by Kirby Larson
Great story about WWII and how it affected the people of Hawaii
If you haven’t read Nanea: The Spirit of Aloha, you should read that first, as it covers the first of the war with the attack on Pearl Harbor. If you don’t have access to the first book, this book does include enough information that it can stand on its own, but the background would explain why certain things are going on in this story.
I’m embarrassed to say that before I read this book and its prequel, I never really thought about World War II from the viewpoint of the citizens of Hawaii. ( I always thought in general terms of America as a whole. Nanea is the youngest in a Hawaiian family that is dealing with rationing, displaced friends, a son/brother that wants to join up, with devastation, beaches and parks blocked with wire and junker cars to stop the Japanese from landing, blackouts, curfews, hours spent in tiny bomb shelters waiting out attacks, the arrest of Japanese citizens simply due to their origin, the relocation of Japanese families, and Hawaiians trying to do their part to support the war effort.
Although I thought I knew a decent amount about WWII, rationing, etc., I never realized that people were asked to lend their dogs to the military, students asked raise money, one dime at a time, to pay for tanks, that Hawaii was bombed again after Pearl Harbor, etc. There’s so much history in this book, told in a very engaging and heart-touching way. Events are made personal and real by the way they twine through the lives of Nanea and her family. There’s a glossary of Hawaiian words in the back and a brief synopsis about the time in which Nanea lived. This is a great living history story that will teach while entertaining. Highly recommended.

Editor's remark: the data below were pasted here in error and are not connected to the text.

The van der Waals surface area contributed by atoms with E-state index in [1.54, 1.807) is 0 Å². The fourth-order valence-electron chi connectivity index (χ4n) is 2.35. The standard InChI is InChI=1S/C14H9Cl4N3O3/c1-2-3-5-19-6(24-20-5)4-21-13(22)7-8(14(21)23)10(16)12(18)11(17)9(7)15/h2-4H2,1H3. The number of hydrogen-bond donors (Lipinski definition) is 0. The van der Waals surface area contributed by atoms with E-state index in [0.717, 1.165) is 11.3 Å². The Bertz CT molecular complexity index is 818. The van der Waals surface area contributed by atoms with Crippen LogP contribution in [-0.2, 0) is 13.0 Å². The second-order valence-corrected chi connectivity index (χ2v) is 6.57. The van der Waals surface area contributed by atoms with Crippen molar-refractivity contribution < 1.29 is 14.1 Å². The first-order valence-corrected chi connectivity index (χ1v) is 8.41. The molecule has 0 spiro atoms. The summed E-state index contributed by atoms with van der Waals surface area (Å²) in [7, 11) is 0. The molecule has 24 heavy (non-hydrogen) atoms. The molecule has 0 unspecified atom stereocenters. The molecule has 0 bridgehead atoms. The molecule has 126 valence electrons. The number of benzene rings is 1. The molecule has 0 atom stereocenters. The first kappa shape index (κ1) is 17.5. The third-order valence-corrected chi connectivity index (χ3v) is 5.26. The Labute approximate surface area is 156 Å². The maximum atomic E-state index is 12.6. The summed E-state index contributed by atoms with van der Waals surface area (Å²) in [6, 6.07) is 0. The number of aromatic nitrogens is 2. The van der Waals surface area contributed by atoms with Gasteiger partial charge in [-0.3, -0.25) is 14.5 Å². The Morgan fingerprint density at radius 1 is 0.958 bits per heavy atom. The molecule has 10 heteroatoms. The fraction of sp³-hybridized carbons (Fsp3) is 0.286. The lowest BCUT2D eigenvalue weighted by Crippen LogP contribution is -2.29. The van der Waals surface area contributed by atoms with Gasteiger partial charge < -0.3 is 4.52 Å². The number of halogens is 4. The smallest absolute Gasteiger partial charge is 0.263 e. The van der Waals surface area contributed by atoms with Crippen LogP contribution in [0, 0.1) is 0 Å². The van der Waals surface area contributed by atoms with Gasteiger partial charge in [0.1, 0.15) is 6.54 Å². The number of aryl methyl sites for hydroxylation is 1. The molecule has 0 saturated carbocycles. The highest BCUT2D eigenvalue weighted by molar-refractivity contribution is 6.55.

Everything has changed since the war started. Nanea had hoped that going back to school would make life seem normal again. But it hasn’t. There are still curfews and blackouts and constant reminders of war. Nanea’s dear friend Donna had to leave Hawaii, and Nanea’s big brother won’t stop talking about joining the Army. She can’t bear the thought of him far from home and in danger. In the swirl of changes, Nanea turns to hula. Dancing makes her feel better, and soon she learns how much it lifts the spirits of the soldiers, too. When a surprising hula partner boosts everyone’s morale, Nanea gets a big idea.